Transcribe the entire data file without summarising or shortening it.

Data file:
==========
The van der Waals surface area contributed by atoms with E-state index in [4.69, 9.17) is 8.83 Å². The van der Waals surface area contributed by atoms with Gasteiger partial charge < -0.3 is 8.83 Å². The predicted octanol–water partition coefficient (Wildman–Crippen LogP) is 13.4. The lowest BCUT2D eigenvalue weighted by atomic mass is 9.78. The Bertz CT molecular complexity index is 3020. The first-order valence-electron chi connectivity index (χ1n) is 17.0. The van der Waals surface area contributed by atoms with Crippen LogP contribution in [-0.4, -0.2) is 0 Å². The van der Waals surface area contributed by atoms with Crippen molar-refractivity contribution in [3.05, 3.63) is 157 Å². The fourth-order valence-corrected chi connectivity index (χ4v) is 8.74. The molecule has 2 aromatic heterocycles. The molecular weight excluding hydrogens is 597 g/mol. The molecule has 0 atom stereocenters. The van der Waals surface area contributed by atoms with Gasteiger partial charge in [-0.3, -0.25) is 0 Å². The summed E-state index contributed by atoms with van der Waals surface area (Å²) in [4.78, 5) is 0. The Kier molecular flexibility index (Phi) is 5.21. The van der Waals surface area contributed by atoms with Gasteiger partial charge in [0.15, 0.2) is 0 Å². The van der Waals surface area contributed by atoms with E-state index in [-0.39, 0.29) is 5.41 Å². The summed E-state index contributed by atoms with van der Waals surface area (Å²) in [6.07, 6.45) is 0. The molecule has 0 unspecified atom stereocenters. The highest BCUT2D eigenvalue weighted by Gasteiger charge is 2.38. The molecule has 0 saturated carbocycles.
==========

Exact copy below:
The van der Waals surface area contributed by atoms with E-state index in [4.69, 9.17) is 8.83 Å². The van der Waals surface area contributed by atoms with Gasteiger partial charge < -0.3 is 8.83 Å². The predicted octanol–water partition coefficient (Wildman–Crippen LogP) is 13.4. The lowest BCUT2D eigenvalue weighted by atomic mass is 9.78. The Bertz CT molecular complexity index is 3020. The first-order valence-electron chi connectivity index (χ1n) is 17.0. The van der Waals surface area contributed by atoms with Crippen LogP contribution in [-0.4, -0.2) is 0 Å². The van der Waals surface area contributed by atoms with Crippen molar-refractivity contribution in [3.05, 3.63) is 157 Å². The fourth-order valence-corrected chi connectivity index (χ4v) is 8.74. The molecule has 2 aromatic heterocycles. The molecular weight excluding hydrogens is 597 g/mol. The molecule has 0 atom stereocenters. The van der Waals surface area contributed by atoms with Gasteiger partial charge in [-0.3, -0.25) is 0 Å². The summed E-state index contributed by atoms with van der Waals surface area (Å²) in [4.78, 5) is 0. The Kier molecular flexibility index (Phi) is 5.21. The van der Waals surface area contributed by atoms with Gasteiger partial charge in [0.15, 0.2) is 0 Å². The van der Waals surface area contributed by atoms with E-state index in [-0.39, 0.29) is 5.41 Å². The summed E-state index contributed by atoms with van der Waals surface area (Å²) in [6.07, 6.45) is 0. The molecule has 0 unspecified atom stereocenters. The highest BCUT2D eigenvalue weighted by Gasteiger charge is 2.38. The molecule has 0 saturated carbocycles.